Japanese Superstitions

Japanese Superstitions, Part 1 - Death and the Number 4

Omens and Floor Plans

There are many things that are considered to bring good or bad luck. The large sea bream is known in Japanese as "tai", which is part of the word "medetai" (good luck). So this fish is often served on auspicious occasions, such as when a sumo wrestler wins a tournament. Ebisu, one of the seven gods of good fortune, is often depicted riding on top of one of these fish.

Maneki Neko, Lucky Cat The "maneki neko" or beckoning cat, often seen at the entrance of a restaurant or home, is believed to bring good fortune in every sense but especially financial. If you have a cold and pass it on to someone else, it's said that your own will clear up. Sounds like a good way to get well to me, but the social responsibility of many Japanese people means that they put up with the discomfort of wearing a face mask rather than give their cold to anyone.

One bad omen connected with funerals is that it is unlucky to be overtaken on the street by a hearse. You also shouldn't point at a hearse, ambulance or graveyard. If the first person you meet in the morning is a Buddhist priest, you're in for a bad day. If it's a woman, they say you'll have better luck. And things get progressively sillier from there, such as the saying that if you sneeze it means someone's gossiping about you or that it's bad luck to kill a spider in the morning (or evening). So I guess the Green Goblin should have gone for the kill around lunchtime!

The Chinese art of feng shui is quite popular in Japan, where it is called "fuu-sui" (the characters for wind and water). The breaking of land for a new home is also accompanied by Shinto rituals and home design by the concepts of "kaso" (house divination). In either case, the layout of a home and the positioning of objects within it are believed to influence the flow of energy as well as the inhabitants' health and fortune. For example, an entrance on the north-east corner is called "kimon" or "demon gate" and will bring ill fortune. The matter is taken seriously enough by housemakers that they'll have sections of their official websites dedicated to either dispelling or promoting the subject.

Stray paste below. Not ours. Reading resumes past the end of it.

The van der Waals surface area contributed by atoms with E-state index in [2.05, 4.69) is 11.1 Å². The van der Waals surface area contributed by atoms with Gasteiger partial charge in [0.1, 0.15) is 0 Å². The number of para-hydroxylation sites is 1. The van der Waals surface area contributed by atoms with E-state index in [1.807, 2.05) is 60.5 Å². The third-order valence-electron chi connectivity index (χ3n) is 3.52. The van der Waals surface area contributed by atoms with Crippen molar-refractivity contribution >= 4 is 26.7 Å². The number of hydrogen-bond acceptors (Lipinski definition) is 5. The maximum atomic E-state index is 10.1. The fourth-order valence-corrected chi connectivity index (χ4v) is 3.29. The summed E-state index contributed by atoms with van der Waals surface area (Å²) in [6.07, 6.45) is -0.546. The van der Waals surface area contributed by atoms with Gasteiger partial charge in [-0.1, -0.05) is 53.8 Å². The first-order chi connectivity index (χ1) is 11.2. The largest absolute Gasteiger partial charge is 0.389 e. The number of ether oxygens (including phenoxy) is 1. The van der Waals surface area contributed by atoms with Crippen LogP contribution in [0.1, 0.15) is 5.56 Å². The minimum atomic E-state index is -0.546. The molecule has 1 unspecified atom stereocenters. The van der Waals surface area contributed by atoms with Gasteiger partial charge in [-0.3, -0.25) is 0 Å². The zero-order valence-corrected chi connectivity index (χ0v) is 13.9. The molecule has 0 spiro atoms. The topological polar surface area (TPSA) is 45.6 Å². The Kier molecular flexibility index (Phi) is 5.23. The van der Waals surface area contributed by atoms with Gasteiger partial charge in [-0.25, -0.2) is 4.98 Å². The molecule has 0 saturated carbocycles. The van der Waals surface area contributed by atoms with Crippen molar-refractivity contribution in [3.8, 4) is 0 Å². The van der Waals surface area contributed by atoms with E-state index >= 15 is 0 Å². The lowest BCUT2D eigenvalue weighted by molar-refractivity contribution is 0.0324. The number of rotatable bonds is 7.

Other stuff you basically just shouldn't do:

  • If you cut your nails at night, your parents will die before you see them again. This was shown in one survey to be the superstition most people believed in.
  • Whistling at night is said to attract snakes and, though you won't find too many reptiles in urban areas, you won't hear many people whistling in Japan either. Incidentally, finding a white snake is a good omen. And as the snake is a symbol of money and wealth, you should put a piece of snake skin into your wallet.
  • Don't lie down after you eat or you'll turn into a cow. Well, that kind of makes sense in a way!
  • Similar to the western taboo about breaking a mirror, in Japan it's unlucky to break a comb or the strap of your geta sandal.

Japanese Superstitions, Part 1 - Death and the Number 4

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